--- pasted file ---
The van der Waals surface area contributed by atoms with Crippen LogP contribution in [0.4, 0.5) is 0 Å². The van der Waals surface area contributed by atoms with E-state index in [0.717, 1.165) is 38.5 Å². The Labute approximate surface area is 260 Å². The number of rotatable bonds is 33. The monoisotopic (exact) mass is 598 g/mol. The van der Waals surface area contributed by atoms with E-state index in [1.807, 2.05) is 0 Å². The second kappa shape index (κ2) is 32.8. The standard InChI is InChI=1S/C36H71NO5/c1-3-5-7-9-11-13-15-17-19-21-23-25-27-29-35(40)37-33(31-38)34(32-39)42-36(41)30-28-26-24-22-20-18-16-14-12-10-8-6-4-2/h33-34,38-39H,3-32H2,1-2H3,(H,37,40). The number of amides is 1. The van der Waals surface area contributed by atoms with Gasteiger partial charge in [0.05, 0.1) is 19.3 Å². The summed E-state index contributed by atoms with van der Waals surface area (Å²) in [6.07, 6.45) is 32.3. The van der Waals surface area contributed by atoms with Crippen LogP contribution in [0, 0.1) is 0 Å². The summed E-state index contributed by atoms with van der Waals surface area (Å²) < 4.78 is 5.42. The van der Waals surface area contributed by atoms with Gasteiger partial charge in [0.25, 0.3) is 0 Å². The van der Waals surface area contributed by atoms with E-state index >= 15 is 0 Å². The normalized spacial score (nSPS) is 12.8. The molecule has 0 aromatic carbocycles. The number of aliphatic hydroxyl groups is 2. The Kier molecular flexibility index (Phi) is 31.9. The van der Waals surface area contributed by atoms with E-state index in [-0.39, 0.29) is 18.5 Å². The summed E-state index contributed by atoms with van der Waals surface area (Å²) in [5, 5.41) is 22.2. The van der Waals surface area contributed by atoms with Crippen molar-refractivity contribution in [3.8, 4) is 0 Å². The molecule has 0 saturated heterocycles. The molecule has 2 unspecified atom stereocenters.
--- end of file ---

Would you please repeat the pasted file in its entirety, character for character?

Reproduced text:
The van der Waals surface area contributed by atoms with Crippen LogP contribution in [0.4, 0.5) is 0 Å². The van der Waals surface area contributed by atoms with E-state index in [0.717, 1.165) is 38.5 Å². The Labute approximate surface area is 260 Å². The number of rotatable bonds is 33. The monoisotopic (exact) mass is 598 g/mol. The van der Waals surface area contributed by atoms with E-state index in [1.807, 2.05) is 0 Å². The second kappa shape index (κ2) is 32.8. The standard InChI is InChI=1S/C36H71NO5/c1-3-5-7-9-11-13-15-17-19-21-23-25-27-29-35(40)37-33(31-38)34(32-39)42-36(41)30-28-26-24-22-20-18-16-14-12-10-8-6-4-2/h33-34,38-39H,3-32H2,1-2H3,(H,37,40). The number of amides is 1. The van der Waals surface area contributed by atoms with Gasteiger partial charge in [0.05, 0.1) is 19.3 Å². The summed E-state index contributed by atoms with van der Waals surface area (Å²) in [6.07, 6.45) is 32.3. The van der Waals surface area contributed by atoms with Crippen LogP contribution in [0, 0.1) is 0 Å². The summed E-state index contributed by atoms with van der Waals surface area (Å²) < 4.78 is 5.42. The van der Waals surface area contributed by atoms with Gasteiger partial charge in [0.25, 0.3) is 0 Å². The van der Waals surface area contributed by atoms with E-state index >= 15 is 0 Å². The normalized spacial score (nSPS) is 12.8. The molecule has 0 aromatic carbocycles. The number of aliphatic hydroxyl groups is 2. The Kier molecular flexibility index (Phi) is 31.9. The van der Waals surface area contributed by atoms with E-state index in [-0.39, 0.29) is 18.5 Å². The summed E-state index contributed by atoms with van der Waals surface area (Å²) in [5, 5.41) is 22.2. The van der Waals surface area contributed by atoms with Crippen molar-refractivity contribution in [3.8, 4) is 0 Å². The molecule has 0 saturated heterocycles. The molecule has 2 unspecified atom stereocenters.